While working with PHP, I have found myself with the need of changing at least one line of code within a PHP file. This line could be within a config.php file, in which we are telling the site the exact settings that are needed. An example of this could be that you are creating a small CMS, and are distributing it to a few people or so. That CMS you are building will dynamically configure itself to the current environment, and depending on user inputs. I had a similar project, in which the websites were being created automatically, and I took a config file, and replaced something like, ‘
$sitename = “”;’ within the file, and changed it with the actual sitename and domain name. This was done with a very simple PHP function call:
str_replace (string replace).
The syntax for this function is very simple. When calling
str_replace, you would pass on the search term (needle in the haystack), replacement text, and the
string to be evaluated.
An example would be:
$text_string = 'This is a very long sentence.'
$search = 'long';
$replace = 'short';
$new = str_replace($search, $replace, $text_string);
The above example would print:
This is a very short sentence.
As you can see,
str_replace will look for a specific
string and replace it with what you want.
Some Common Uses
I'm sure most of you have been to a forum, and have posted at least one comment. If you see, most forums accept for users to type in smileys. With
str_replace, this is possible. All we have to add is an array of
strings, and then add another array of replacement images. Let’s do that right now:
$text = $_POST['comment'];
$text_smiles = array(":)", ":D", ":(", ":'(", ":@", ":P" );
$image_smiles = array("<img src='smile.gif'>", "<img src='laugh.gif'>",
"<img src='sad.gif'>", <img src='cry.gif'>",
"<img src='mad.gif'>", "<img src='tounge.gif'>");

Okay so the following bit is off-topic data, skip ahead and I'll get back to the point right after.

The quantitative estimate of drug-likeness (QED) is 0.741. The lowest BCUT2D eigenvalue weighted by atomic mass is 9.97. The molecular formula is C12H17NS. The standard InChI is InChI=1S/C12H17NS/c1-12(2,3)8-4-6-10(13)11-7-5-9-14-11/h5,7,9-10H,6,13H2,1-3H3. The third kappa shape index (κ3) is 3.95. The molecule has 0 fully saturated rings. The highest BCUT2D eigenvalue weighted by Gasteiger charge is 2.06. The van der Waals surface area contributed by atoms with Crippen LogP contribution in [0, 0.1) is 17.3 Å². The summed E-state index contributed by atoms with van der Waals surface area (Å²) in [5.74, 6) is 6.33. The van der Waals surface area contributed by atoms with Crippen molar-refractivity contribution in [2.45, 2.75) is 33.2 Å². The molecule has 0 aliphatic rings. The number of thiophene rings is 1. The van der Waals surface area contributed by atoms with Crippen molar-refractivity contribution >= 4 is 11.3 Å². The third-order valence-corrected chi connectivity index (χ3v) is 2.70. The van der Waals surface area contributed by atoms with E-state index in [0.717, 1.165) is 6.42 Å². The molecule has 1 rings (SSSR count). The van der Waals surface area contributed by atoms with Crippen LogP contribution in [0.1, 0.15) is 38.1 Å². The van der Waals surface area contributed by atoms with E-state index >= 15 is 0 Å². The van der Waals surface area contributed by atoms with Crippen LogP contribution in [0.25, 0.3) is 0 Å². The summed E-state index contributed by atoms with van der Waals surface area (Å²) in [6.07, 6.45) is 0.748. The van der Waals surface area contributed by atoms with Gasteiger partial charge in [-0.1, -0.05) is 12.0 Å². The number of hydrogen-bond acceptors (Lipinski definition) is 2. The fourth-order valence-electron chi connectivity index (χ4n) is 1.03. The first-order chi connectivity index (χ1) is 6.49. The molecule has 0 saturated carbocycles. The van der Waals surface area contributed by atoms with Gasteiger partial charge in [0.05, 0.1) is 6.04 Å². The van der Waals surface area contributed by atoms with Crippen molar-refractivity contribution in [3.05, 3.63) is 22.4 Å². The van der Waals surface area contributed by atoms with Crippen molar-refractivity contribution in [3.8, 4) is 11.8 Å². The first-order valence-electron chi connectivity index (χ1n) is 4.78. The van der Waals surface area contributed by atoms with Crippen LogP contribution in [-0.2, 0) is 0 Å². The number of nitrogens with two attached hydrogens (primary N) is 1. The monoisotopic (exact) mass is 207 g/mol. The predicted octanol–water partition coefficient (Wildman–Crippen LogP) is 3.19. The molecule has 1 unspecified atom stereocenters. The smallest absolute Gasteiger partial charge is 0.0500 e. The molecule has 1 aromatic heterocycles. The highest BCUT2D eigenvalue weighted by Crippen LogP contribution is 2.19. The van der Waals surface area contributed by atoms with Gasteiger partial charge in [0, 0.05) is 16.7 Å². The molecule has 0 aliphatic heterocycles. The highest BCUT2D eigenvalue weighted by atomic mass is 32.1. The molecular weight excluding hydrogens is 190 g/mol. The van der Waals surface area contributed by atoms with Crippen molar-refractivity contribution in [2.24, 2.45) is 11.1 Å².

// Replace input with smileys if present
$content = str_replace($text_smiles, $image_smiles, $text);
When user submits their comment, it should go through this mini process, to enable the smileys to display when the comment is being displayed.
Notice that the order is very important, as
str_replace will replace a
string in the same position in which the replace value is in, within the array. If the replace array has fewer values than the search array, then the text beyond the text values will be replaced with empty
Another usage might be with specific bad words. In this case, we can use an array for all the known bad words, and replace them with asterisks.
$bad_words = ('duck', 'goose', 'beach', 'mother trucker', 'and many more');
$replace = '***';
$text = $_POST['input'];
$filtered = str_replace($bad_words, $replace, $text);
That should allow you to filter these unwanted words from within your website.
Some people might ask, why not use
preg_match() instead of
str_replace(). The answer is simple, using
str_replace is a lot faster than
preg_match(), and we are only looking for specific words. The
preg_match() functions allows you to search for and replace within a
string a non-fixed pattern by using a regular expression. The use of regular expressions will however probably be more efficient in cases where you would have to use multiple calls to
str_replace() to accomplish the same thing. For now,
str_replace is enough to achieve our goal.